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  • psomero
    replied
    Originally posted by Dave94Lightning View Post
    Harbor freight hydraulic lift cart. Something like $200 and I have used it to move a bench top mill and a lathe into the garage with just my GF helping. It's indispensable from that point on I've used it 100 times over

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    I have used one of these with great success as well. I'd be leery of the lift/hold capability on a HF unit, though.

    The person I bought my G0759 mill from had the uline version of that guy, rated to maybe 660lb. I was able to lift the machine up off the floor in an office, wheel it through a double wide commercial door, out into the parking lot, into the back of the pickup, drive across town, slide the machine back onto the lift and shimmy it onto the new mill cabinet I had built at home for the machine.

    Hardest part by far was folding up the lift table and getting it into the back of the truck! They're heavy!

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  • Fasttrack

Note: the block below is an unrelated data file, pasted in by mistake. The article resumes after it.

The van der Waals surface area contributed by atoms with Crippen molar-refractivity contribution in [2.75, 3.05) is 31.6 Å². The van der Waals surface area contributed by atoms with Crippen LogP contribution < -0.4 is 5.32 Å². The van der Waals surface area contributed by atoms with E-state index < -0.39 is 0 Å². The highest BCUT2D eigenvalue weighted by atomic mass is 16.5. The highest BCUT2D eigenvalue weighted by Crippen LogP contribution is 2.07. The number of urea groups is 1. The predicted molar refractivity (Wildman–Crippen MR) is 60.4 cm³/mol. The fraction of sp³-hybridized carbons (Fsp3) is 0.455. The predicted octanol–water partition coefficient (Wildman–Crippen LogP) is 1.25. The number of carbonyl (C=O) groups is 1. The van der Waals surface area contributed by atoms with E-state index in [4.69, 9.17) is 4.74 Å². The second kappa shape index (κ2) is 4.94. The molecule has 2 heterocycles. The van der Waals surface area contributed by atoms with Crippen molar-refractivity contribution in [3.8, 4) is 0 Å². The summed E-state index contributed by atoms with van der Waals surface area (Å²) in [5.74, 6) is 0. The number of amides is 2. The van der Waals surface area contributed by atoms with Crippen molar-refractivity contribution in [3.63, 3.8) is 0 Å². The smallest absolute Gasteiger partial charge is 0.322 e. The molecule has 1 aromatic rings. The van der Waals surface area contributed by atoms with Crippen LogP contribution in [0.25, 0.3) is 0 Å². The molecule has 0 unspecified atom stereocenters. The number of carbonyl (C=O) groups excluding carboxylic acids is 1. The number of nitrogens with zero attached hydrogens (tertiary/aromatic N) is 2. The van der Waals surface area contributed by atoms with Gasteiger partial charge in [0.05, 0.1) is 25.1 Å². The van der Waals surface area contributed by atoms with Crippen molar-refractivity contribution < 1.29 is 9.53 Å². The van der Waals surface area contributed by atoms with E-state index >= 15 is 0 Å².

replied
    Don't overthink it, Elf!

    500 lbs. isn't bad at all. Where are you located? Might be some of us nearby that could lend a hand or at least let you borrow some hoists / pallet jacks to make the job easier.

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  • jmm03
    replied
    out of curiosity, do you have a picture of your driveway? Now that everyone and their cousins have weighed in on how to move the machine I am wondering how you finally did it... Jim

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  • tryfred
    replied
    We drilled a 1” hole into the concrete floor as there were no studs/wall to anchor to. Inserted a piece of 1” round stock… a trailer winch worked fine…as would a chain fall /come-along, even a ratchet strap would do the job at 500lbs. YMMV…
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  • swarfjunky
    replied
    Originally posted by J Tiers View Post

    Not if it is 1 in 6, which 5 feet in 30 would be. It's about a 9.5 degree angle though.
    Oops, my bad...meant to say angle.

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  • Cheap Jon
    replied
    Check around the neighborhood for someone with a front end loader. 500 lbs. is not that much, if you can get some help tilt it up on edge and slide a HF 4 caster dolly under it, and push it up the drive. Been some good ideas posted, and some overly complicated.

    Jon
    SW Mi

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  • ulav8r
    replied
    I have a 2500 lb HF winch, 12 V with remote. It will drag a 18 inch diameter green(heavy) pine log onto a trailer. 50 feet of cable and a rope or chain to extend the length when needed. A 3/8 inch dyneema rope was sufficient to break the cable on the 7th or 8th use, so I replaced the 5/32" cable with a 3/16" cable. The remote has enough range to use at the end of the cable. The remote uses a momentary switch so it is easy to stop pulling instantly.